James O'Keefe Project Veritas
James O'Keefe, founder of Project Veritas, toasts the end of his probation, the release of his new book and a fresh scandal
James O'Keefe is back to muckraking, with a new book and fresh "Obama phone" scandal as the "Ashton Kutcher of the Conservative movement" reaffirms his commitment to guerrilla journalism.
Having paid his debt to society after his 2010 arrest, he is now ready to pick up where he left off in his crusade to expose corruption in the halls of power, beginning with footage that shows shady practices in the government-subsidized cellphone program.
On Monday night, family, friends from his Rutgers days and members of Team O'Keefe squeezed into a club in West SoHo to toast the Project Veritas founder as he promotes his new book, "Breakthrough: Our Guerilla War to Expose Fraud and Save Democracy," out Tuesday.
The shy but determined activist signed copies of his new release for fans and opined on the pressing scandals of the IRS, the NSA spy program and the whistleblower of the moment, Edward Snowden.
"At least he's getting information out there," O'Keefe said about his contemporary, sounding non-committal about whether Snowden is a traitor or hero.
It was a multi-purpose celebration for the New Jersey native, who is enjoying his newfound freedom - with his three year probation now behind him - and is ringing in his 29th birthday later in June.
In January 2010, he was arrested alongside three associates as they tried to make recordings at the office of Democratic Sen. Mary Landrieu in New Orleans. That May, he pleaded guilty to one misdemeanor count of entering a federal building under false pretenses and was given three years of probation, 100 hours of community service and slapped with a $1,500 fine.
Even with his legal woes, O'Keefe established his non-profit in 2010 to mobilize enterprising and eager crusaders to rise up in his stead.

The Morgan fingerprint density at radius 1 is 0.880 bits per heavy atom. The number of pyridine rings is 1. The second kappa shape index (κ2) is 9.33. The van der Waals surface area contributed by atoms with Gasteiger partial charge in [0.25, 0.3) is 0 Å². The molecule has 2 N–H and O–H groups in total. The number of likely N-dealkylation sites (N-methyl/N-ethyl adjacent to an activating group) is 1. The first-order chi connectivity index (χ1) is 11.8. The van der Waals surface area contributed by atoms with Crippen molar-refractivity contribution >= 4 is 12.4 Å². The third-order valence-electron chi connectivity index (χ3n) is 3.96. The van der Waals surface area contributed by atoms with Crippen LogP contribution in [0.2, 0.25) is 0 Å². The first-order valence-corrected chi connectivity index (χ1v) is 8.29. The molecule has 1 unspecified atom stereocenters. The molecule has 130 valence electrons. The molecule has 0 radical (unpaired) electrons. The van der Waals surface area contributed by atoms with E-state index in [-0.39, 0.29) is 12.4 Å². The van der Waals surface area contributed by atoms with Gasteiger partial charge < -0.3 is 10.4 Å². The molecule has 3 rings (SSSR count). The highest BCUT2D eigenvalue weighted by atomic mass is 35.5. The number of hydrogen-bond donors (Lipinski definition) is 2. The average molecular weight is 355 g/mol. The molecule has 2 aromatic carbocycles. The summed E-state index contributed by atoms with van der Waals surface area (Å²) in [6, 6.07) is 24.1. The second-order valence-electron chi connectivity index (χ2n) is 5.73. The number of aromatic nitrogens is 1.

His book chronicles his various projects, either carried out by him or executed by his Project Veritas-inators, as he was forced to take a back seat to comply with the terms of his sentence, which limited his ability to appear on camera.
Published by Threshold, the conservative imprint of Simon & Shuster, the book details his numerous sting operations, most notably the ACORN scandal in 2008 when he posed as a pimp with his girlfriend, Hannah Giles, who dressed as a prostitute. The pair videotaped their encounters with the organization, when they were allegedly advised on how to carry out illegal activity like tax evasion, human smuggling and child prostitution.
In retrospect, the tapes have been criticized for being "severely edited" but in the aftermath of the exposé, the advocacy group lost its public funding and was shut down.
O'Keefe's army of provocative journalists were also the masterminds behind the embarrassing NPR scandal, when top execs from the news organization were filmed bashing conservatives. The footage prompted the resignation of Ronald Schiller, NPR's then-senior vice president for fundraising, and NPR's CEO Vivian Schiller - no relation to Ronald.
To kick off the promotion of his new book, O'Keefe broke his latest scandal Tuesday regarding the government's free cellphone program, "Obama phones" to David Martosko from The Daily Mail. The story soon headlined the Drudge Report and went viral on the Web.
Investigators from his Project Veritas are filmed posing as low-income recipients of the phones, admitting to store employees how they intend to sell the mobile devices to get cash to buy designer accessories and even drugs.
"Hey, I don't judge," one employee says when learning of the plan.
And so the next James O'Keefe chapter begins.